Marcelle Machluf, child of a Moroccan immigrant who couldn’t read or write, is looking for investors for what could be a revolutionary tumor drug-delivery platform
Article by Shoshana Solomon, published on Timesofisrael.com on July 8, 2019.
Prof. Marcelle Machluf at her lab in the Technion – Israel Institute of Technology (Courtesy)
When Marcelle Machluf was 16, her chemistry teacher told her she had no chance of succeeding in the field. Little did the teacher know that her student, who used to accompany her Moroccan immigrant mother after school to help her clean offices, would go on to complete postdoctoral studies at Harvard Medical School and then lead the Faculty of Biotechnology at Israel’s Technion-Israel Institute of Technology.
Machluf uses chemistry in her work all the time, she said in a recent interview with The Times of Israel. And in her first year of biology studies, which was almost all chemistry, “I excelled in all the classes,” she said with a laugh, sitting in her office adjacent to the lab she runs at the Technion.
Machluf, 56, dean of the Faculty of Biotechnology and Food Engineering at the Technion, is a globally recognized name in the fields of drug delivery, gene therapy, cellular therapy and tissue engineering. She has published over 60 articles and book chapters, and has seven patents in the process of being registered.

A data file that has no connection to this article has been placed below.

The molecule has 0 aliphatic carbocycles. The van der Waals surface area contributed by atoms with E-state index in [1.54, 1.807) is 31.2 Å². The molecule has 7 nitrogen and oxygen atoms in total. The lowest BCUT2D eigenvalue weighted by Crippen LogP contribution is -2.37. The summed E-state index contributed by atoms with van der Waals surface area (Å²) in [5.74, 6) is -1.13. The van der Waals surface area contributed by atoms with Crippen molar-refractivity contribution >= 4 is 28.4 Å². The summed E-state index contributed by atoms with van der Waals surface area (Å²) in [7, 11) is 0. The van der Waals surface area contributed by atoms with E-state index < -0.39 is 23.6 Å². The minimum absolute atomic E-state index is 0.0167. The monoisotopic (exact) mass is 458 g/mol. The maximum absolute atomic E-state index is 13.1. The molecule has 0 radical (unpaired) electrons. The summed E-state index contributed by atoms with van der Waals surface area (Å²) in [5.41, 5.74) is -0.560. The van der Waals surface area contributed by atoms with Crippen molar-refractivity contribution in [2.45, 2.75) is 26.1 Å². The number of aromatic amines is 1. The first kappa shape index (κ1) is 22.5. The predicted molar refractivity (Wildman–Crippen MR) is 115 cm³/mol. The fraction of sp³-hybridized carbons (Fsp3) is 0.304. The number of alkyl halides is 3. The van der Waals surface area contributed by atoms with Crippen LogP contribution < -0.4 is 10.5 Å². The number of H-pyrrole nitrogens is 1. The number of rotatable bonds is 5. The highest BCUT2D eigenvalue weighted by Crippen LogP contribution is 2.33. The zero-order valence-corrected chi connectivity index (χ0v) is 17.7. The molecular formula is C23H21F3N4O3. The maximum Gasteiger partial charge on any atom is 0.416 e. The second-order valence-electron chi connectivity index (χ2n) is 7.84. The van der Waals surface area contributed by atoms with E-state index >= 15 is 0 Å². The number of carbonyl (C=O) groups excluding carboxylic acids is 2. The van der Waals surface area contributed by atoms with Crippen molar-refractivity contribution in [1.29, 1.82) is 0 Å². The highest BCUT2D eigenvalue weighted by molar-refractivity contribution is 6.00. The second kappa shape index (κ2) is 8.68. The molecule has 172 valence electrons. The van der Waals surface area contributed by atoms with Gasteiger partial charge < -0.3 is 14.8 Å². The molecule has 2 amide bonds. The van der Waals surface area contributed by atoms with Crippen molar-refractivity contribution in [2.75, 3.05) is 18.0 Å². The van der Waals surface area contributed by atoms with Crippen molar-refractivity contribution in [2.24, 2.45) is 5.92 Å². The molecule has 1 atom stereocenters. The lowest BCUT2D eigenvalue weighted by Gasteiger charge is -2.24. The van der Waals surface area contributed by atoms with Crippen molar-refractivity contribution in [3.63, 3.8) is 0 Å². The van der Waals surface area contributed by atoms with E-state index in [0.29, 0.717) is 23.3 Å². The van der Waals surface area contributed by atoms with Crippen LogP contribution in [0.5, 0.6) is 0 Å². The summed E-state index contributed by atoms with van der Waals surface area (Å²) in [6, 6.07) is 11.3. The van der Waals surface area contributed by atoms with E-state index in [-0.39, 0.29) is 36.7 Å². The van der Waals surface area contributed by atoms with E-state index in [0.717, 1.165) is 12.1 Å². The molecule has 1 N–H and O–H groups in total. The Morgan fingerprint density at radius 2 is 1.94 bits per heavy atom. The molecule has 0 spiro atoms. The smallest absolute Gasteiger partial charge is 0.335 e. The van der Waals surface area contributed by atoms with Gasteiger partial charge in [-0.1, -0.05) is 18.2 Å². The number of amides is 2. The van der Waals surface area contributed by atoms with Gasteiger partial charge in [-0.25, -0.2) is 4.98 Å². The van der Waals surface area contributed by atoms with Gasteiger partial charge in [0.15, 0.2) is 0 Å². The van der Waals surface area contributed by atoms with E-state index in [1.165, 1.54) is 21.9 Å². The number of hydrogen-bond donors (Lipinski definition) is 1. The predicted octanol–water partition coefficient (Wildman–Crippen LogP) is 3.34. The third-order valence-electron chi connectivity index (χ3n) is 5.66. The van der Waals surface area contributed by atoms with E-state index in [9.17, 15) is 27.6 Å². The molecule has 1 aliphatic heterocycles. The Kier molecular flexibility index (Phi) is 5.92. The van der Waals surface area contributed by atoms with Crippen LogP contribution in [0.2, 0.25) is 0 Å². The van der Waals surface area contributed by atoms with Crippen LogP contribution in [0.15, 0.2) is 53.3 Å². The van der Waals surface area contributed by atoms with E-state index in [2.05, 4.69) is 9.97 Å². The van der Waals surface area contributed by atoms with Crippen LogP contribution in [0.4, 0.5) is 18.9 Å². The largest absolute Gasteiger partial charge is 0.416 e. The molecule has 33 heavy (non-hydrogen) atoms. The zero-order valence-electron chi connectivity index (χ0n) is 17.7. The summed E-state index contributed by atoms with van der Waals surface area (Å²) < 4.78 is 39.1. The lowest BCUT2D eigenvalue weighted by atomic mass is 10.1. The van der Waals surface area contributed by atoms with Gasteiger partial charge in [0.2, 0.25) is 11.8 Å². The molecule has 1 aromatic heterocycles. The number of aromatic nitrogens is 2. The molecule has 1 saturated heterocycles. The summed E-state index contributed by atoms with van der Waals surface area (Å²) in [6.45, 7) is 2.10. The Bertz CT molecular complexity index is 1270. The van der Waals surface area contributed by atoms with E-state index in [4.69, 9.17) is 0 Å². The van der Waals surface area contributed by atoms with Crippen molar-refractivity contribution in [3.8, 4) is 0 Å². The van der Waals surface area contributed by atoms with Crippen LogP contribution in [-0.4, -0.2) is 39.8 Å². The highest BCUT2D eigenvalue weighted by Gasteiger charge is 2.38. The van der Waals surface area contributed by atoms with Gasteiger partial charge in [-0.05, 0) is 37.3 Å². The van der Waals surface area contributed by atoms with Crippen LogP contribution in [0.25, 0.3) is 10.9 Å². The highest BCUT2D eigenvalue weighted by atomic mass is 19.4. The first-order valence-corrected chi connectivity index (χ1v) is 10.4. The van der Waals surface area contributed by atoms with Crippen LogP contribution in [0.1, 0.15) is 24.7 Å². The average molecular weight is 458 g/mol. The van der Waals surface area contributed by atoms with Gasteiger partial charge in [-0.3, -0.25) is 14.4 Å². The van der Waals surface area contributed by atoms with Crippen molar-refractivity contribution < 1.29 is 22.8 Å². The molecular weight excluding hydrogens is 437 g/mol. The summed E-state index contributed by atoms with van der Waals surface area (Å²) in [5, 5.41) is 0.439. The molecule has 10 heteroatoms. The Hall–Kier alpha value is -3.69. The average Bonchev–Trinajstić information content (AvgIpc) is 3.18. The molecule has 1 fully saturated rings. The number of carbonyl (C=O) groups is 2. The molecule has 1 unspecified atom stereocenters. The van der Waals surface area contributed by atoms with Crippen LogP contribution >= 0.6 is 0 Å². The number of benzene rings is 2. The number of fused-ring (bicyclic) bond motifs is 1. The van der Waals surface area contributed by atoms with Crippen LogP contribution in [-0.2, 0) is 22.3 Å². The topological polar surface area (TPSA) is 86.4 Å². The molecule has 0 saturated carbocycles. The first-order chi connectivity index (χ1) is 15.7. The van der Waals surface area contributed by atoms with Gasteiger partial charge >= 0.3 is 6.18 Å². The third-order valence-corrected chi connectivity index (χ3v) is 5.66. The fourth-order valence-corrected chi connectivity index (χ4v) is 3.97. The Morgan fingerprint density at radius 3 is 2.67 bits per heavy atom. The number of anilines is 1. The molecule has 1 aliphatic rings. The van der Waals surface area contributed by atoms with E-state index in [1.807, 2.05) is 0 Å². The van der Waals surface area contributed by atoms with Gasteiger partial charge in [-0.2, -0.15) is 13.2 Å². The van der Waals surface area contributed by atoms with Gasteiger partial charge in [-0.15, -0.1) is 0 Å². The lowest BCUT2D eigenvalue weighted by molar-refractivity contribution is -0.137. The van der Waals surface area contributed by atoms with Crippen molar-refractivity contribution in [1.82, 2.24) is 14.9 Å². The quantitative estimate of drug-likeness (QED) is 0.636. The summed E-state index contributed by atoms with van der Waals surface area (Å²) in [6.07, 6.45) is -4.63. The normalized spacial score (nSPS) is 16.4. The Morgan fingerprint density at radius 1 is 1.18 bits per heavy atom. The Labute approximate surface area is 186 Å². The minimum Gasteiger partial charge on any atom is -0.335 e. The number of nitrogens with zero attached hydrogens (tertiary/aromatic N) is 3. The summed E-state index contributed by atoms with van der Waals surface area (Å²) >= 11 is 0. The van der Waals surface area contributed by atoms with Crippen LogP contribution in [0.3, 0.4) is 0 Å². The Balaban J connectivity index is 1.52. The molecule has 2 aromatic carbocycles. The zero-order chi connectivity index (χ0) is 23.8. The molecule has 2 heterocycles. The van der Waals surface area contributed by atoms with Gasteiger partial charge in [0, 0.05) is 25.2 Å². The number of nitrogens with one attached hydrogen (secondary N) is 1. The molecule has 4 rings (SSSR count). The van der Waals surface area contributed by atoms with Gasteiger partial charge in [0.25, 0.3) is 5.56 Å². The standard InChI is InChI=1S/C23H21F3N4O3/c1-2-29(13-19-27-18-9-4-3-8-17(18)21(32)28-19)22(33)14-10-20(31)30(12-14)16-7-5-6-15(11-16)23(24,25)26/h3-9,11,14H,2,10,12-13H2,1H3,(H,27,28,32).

Now, the soft-spoken scientist is on the cusp of perhaps the biggest gamble of her career: the creation of a drug delivery system that she hopes will shrink the deadliest forms of cancer — lung, brain and pancreatic tumors. Animal testing has shown support for her theory, and she is getting ready to take the next step.
The Technion’s Prof. Marcelle Machluf, left, at her lab in Haifa with a lab assistant, June 19, 2019 (Shoshanna Solomon/Times of Israel)